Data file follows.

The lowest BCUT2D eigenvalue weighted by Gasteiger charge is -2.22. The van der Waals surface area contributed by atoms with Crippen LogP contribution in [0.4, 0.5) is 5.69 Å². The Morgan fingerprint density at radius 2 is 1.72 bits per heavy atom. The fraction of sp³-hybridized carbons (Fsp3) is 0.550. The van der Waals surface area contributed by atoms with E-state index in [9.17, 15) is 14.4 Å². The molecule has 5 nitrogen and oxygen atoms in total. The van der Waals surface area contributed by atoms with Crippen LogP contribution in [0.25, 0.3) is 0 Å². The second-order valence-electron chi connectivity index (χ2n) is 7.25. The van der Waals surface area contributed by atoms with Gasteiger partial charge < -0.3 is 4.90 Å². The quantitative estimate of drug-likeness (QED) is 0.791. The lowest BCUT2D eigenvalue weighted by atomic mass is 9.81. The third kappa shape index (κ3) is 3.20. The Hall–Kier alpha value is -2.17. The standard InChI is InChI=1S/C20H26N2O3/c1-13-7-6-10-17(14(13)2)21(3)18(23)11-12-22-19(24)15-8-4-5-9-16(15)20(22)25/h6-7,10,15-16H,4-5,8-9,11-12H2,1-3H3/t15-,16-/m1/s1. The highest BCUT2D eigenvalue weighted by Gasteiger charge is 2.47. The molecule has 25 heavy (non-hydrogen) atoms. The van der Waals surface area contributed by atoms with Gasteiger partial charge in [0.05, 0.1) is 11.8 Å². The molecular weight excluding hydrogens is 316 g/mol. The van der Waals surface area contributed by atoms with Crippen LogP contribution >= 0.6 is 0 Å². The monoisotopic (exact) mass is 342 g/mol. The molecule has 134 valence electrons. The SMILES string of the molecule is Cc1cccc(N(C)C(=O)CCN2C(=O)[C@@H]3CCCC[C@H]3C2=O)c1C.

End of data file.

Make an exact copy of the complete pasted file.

The lowest BCUT2D eigenvalue weighted by Gasteiger charge is -2.22. The van der Waals surface area contributed by atoms with Crippen LogP contribution in [0.4, 0.5) is 5.69 Å². The Morgan fingerprint density at radius 2 is 1.72 bits per heavy atom. The fraction of sp³-hybridized carbons (Fsp3) is 0.550. The van der Waals surface area contributed by atoms with E-state index in [9.17, 15) is 14.4 Å². The molecule has 5 nitrogen and oxygen atoms in total. The van der Waals surface area contributed by atoms with Crippen LogP contribution in [0.25, 0.3) is 0 Å². The second-order valence-electron chi connectivity index (χ2n) is 7.25. The van der Waals surface area contributed by atoms with Gasteiger partial charge < -0.3 is 4.90 Å². The quantitative estimate of drug-likeness (QED) is 0.791. The lowest BCUT2D eigenvalue weighted by atomic mass is 9.81. The third kappa shape index (κ3) is 3.20. The Hall–Kier alpha value is -2.17. The standard InChI is InChI=1S/C20H26N2O3/c1-13-7-6-10-17(14(13)2)21(3)18(23)11-12-22-19(24)15-8-4-5-9-16(15)20(22)25/h6-7,10,15-16H,4-5,8-9,11-12H2,1-3H3/t15-,16-/m1/s1. The highest BCUT2D eigenvalue weighted by Gasteiger charge is 2.47. The molecule has 25 heavy (non-hydrogen) atoms. The van der Waals surface area contributed by atoms with Gasteiger partial charge in [0.05, 0.1) is 11.8 Å². The molecular weight excluding hydrogens is 316 g/mol. The van der Waals surface area contributed by atoms with Crippen LogP contribution >= 0.6 is 0 Å². The monoisotopic (exact) mass is 342 g/mol. The molecule has 134 valence electrons. The SMILES string of the molecule is Cc1cccc(N(C)C(=O)CCN2C(=O)[C@@H]3CCCC[C@H]3C2=O)c1C.